Sunday Nov 10/1918.
My Dear people:
Am back in London again. Arrived here yesterday noon after a very interesting day and a half in Buxton.
Buxton is a health resort. having natural warm mineral springs and therefore a great place for bath treatments. The town itself is one of the quaintest I have yet seen in England. and is situated in the centre of Derbyshire which is supposed to be one of the finest counties in England.
The country around this part is particularly hilly and very, very pretty because of the numerous white chalk like cliffs and many small waterways. It reminded me more of Scotland than any place I had ever been in before mostly because there were very few hedges Stone-walls being used instead.
I came back here yesterday morning as I wanted to hear Pachmare, the great pianist, in the afternoon but found my letter to Vance had been delayed so he hadn't a chance to get the seats and we had to stay here in the club and talk instead.
It is quite a study to watch the people in London and in fact all England just now. At the one time in the last four and a half years when a person should expect the greatest jubilation there are less signs of any celebrations then ever. Yesterday the Kaiser abdicated - The papers had head-lines about it - People talked about it - Yet there was nothing more happened. Although we have been fighting for that very thing, more or less, for over four years.
Today it is almost certain Armistice will be signed any minute But you wouldn't think so to see the people here. They are just as calm & composed as they were a year ago. - It is quite evident this war has meant too much to most people for peace to cause any thing but a sign of relief. - Tomorrow morning I am due to leave for France again and I hope to return to a peaceful country instead of one at war. Oh, what a change for "over there."
It is hard to say when the division will be when I get back but I understand they are now out on rest. and they certainly deserve it - "Ypres to the Shelat" is a long way. - If they are still in the same area where I expect they are and we are to occupy all territory to the Rhine, which we almost certainly will with the Armistice we may have the honour of carrying on the "grand trek" through Brussels and Leinge. I hope so anyway. So am looking forward to a very interesting month of it.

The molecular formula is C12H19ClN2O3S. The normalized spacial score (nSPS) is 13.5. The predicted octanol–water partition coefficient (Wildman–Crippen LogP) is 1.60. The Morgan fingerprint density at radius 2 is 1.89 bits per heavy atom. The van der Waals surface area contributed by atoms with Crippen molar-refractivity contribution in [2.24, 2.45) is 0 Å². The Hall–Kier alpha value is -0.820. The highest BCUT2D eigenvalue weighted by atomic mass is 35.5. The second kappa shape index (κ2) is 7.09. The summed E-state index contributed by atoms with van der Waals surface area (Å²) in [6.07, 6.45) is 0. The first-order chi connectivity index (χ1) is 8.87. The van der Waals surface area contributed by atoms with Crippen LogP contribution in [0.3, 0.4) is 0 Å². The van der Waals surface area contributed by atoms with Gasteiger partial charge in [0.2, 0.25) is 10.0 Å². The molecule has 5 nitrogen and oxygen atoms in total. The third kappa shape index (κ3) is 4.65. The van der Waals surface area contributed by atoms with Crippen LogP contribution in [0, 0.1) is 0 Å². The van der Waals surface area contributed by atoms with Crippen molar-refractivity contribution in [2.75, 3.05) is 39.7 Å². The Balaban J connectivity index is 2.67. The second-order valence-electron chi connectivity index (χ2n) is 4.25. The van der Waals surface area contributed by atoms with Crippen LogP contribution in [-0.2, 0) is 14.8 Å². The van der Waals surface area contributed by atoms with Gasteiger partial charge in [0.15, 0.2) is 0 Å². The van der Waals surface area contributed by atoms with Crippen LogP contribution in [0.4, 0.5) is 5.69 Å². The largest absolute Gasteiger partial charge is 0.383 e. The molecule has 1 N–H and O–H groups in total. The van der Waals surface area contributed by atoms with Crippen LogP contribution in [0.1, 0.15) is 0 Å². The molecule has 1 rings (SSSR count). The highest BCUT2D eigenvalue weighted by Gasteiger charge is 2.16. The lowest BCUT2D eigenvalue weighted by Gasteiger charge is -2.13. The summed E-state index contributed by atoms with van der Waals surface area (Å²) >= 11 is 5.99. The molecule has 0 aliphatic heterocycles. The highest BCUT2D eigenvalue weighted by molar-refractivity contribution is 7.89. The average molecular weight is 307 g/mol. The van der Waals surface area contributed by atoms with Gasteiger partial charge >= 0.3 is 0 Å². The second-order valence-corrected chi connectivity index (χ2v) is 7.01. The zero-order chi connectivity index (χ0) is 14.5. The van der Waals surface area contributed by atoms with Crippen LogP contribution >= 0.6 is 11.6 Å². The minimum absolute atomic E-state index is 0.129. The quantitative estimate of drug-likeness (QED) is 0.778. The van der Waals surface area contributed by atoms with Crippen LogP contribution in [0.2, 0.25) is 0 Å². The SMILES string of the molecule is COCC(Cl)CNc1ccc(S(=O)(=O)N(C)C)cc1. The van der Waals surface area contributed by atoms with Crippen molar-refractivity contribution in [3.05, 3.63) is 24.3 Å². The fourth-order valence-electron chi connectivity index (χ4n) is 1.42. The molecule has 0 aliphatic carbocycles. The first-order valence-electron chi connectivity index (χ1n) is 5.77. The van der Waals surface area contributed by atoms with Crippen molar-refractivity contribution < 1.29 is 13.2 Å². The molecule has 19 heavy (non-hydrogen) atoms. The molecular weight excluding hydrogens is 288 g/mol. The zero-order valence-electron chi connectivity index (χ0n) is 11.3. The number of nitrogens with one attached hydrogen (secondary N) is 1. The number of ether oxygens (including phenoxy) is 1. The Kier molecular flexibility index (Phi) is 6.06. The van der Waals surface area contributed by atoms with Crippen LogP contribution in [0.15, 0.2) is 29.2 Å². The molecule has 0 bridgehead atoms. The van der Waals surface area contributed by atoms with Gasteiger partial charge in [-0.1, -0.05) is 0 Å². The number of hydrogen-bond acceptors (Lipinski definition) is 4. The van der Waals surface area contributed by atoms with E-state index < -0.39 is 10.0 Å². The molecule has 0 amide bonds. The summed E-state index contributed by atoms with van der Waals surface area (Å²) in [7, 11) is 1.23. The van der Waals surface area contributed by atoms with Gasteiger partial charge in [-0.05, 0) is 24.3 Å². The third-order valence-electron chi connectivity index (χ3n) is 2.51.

I hope my last letter written in Birmingham hasn't meant any great disappointment to you people. For it was all a case of theory which I thought might be of eventual benefit to me if it came true. Now that the war is certainly over I am almost bound to be going home. Of course in them majority of ways I hope to be doing so but still I think we all realize that an opportunity, such as I explained in my last letter, is not to be passed by unnoticed. So for the present we will hope I will be going home in December.
While in Birmingham I bought Maryon a most beautiful Christmas-box. I wanted to buy her the best and I think I did. It is a Cape-Goat, week-end travelling bag with places for fittings - Lorene said Maryon has the toilet-set so I didn't worry about fittings. Anyway the complete outfit would come ridiculously expensive. The article I bought is certainly a beauty and will last her a life-time So it is really an investment and not a luxury.
This morning I wrote a letter to Mr & Mrs Mooney. I do hate writing letters of sympather as they are so hard to work but still I think they will understand.
I know that you people will stop any worrying from now on Seeing that the war is almost certain to be over tomorrow and I am particularily glad to think it will relieve any cause for worry on your part for after all that is the worst part of the war.
Well I must be going now as Vance is waiting for me to have tea with him
PS. Am sorry I missed Stewart. My wire to him was never delivered. He went to Llandudun and came back here and left for France while I was up in Birmingham Vance says he is quite well. CJW